There is no doubt that the world finds itself mired in an intensifying and multifaceted crisis situation (Brand 2009). While some in the rich industrialized nations — primarily men — accumulate more and more wealth, hundreds of millions of people go hungry, particularly in the Global South, with poverty preventing them from being able to meet their basic needs (Oxfam 2022, 16; Welthungerhilfe 2022). Climate change continues to advance at a rapid pace, and its negative repercussions for both people and nature are becoming more apparent. It is predominantly the inhabitants of the Global South who increasingly experience the effects of climate change. Heatwaves, droughts, shortages of drinking water, and the destruction of natural resources in these countries are occurring with greater and greater frequency (IPBES 2019, 10–). Global inequality is becoming ever more stark and is perpetually being reproduced. In a globalized world, the way that societies, politics, and economies are organized in wealthy countries is inseparably linked with the social and economic relations that exist in other parts of the world. The wealth of the countries of the Global North is only made possible through the structural disadvantaging of the countries of the Global South. Stephan Lessenich speaks of this in terms of “externalizing societies”, wherein the costs that enable the lifestyles enjoyed by those in countries of the Global North are borne by the countries of the Global South (Lessenich 2016). This is facilitated by global power relations that are institutionally structured to the detriment of the Global South. These global power relations are the foundation of the multifaceted crisis that the world faces. These unjust and destructive structures can be changed, however. On this subject, Ulrich Brand has written that “crises always manifest in open-ended situations in which apparent certainties and political, economic, cultural, and socio-ecological power relations can be called into question” (Brand 2009, 10).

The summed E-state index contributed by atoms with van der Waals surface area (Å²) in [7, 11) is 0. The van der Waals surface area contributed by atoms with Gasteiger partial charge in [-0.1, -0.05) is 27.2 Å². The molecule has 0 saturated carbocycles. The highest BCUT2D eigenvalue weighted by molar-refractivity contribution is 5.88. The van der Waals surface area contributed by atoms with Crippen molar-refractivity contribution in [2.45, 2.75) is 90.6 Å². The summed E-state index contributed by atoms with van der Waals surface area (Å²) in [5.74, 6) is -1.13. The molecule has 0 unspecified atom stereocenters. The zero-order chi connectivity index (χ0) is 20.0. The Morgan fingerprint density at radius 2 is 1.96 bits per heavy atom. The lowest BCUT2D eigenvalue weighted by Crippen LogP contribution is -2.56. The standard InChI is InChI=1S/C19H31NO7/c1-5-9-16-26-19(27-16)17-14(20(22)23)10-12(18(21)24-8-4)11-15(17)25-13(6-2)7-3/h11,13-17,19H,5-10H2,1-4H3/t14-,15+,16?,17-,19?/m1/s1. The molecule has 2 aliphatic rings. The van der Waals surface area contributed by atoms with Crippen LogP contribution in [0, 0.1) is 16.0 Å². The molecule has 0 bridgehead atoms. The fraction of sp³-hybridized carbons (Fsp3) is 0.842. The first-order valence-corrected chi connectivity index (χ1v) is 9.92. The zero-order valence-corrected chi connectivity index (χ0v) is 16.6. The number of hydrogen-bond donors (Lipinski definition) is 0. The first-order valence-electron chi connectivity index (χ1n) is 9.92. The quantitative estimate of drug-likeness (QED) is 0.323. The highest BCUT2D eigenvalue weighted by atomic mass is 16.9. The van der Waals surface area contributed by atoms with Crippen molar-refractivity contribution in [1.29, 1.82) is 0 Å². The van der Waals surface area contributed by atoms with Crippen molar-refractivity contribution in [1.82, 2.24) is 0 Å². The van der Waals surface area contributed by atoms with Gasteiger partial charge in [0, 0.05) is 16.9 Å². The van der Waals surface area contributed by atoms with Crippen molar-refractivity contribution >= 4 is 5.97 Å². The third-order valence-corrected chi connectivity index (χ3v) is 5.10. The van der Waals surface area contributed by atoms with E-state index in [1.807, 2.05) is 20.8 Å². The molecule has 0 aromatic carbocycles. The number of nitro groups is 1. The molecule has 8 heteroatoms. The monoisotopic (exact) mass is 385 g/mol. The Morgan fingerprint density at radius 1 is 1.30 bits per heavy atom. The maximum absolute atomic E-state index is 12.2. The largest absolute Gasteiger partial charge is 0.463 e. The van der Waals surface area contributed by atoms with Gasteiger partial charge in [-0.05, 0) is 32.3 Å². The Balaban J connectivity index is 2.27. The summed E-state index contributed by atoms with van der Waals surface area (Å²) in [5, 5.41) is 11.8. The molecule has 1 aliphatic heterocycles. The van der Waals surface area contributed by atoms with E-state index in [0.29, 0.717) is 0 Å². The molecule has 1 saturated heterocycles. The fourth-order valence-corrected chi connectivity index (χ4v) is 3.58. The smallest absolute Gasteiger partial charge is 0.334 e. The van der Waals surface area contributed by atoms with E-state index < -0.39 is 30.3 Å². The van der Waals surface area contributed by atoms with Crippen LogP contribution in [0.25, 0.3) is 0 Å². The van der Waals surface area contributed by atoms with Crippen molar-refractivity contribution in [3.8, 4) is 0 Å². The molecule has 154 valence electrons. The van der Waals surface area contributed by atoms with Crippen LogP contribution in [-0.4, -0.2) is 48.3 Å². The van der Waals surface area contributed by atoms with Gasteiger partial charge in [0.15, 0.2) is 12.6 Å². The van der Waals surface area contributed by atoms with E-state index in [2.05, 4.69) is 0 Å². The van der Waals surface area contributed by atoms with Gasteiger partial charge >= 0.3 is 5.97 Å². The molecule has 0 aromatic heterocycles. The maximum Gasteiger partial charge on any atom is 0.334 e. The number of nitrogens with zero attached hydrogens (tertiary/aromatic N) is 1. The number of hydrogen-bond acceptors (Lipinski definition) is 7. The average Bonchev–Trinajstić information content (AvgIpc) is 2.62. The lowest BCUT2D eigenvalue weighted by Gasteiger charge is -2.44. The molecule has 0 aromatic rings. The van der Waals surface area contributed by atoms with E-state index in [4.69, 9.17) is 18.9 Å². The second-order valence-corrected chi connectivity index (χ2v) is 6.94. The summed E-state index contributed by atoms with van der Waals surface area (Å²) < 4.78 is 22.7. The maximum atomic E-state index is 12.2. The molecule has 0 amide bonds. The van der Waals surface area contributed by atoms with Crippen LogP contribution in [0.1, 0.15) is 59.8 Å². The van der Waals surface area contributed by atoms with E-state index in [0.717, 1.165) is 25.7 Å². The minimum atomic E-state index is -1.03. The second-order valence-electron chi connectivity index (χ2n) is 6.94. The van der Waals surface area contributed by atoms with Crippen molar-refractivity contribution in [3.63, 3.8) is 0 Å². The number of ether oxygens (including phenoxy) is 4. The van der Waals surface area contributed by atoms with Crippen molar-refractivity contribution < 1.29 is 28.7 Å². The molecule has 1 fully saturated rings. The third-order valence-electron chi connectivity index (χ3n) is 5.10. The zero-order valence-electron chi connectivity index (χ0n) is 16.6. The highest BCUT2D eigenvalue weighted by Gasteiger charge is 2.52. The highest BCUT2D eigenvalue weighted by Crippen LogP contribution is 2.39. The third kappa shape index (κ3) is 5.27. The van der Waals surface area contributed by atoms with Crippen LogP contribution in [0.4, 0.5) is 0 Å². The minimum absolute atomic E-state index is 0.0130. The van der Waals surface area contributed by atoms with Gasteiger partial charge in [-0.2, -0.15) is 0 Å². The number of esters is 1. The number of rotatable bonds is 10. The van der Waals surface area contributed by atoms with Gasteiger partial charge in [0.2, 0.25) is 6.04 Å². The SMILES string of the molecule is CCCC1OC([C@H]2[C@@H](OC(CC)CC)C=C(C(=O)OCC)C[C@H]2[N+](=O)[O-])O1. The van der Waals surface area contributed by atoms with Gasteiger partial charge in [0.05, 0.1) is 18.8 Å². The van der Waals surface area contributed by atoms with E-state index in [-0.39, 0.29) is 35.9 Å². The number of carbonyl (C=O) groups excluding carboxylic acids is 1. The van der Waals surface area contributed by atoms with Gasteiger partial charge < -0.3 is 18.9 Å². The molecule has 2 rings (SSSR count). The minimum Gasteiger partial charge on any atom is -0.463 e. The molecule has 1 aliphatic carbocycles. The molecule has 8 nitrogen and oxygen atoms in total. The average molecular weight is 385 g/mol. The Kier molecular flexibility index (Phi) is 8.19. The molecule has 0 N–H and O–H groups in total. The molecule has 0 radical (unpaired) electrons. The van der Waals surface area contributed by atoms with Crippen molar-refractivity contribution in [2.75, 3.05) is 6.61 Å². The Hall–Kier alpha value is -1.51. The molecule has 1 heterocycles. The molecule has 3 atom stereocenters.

In order to create a more just world order, it is thus essential to challenge and attempt to change these power relations. Since its founding in 1945, the United Nations (UN) has continuously sought to challenge existing power relations — playing a large role in facilitating the process of decolonization, for instance. The development and formulation of fundamental human rights has also taken place within forums provided by the UN. Following a brief outline of a theoretical framework, this study goes on to categorize previous progressive policy approaches and their significance in relation to both the Global South and the UN. Based on this historical overview, it then proposes potential starting points for sustainable and future-oriented policies that could be enacted through the UN. Given the current global political situation, one shaped by instability and struggles for power, organizations such as the UN that function on a global level are particularly vital. Because the UN is structured as an intergovernmental organization intended to foster harmony between countries and dedicated to establishing a just global economic order, it can thus help contribute to the goal of providing better living conditions for the entirety of the global population. The study’s appendix therefore provides an appraisal of some of the UN’s specialized agencies concerning their respective progressiveness. Throughout the study, perspectives from the countries of the Global South are utilized in order to understand their respective positions and approaches. This study seeks to provide impetus to a broad international discourse in aid of a future in which the world is shaped by principles of peace and justice.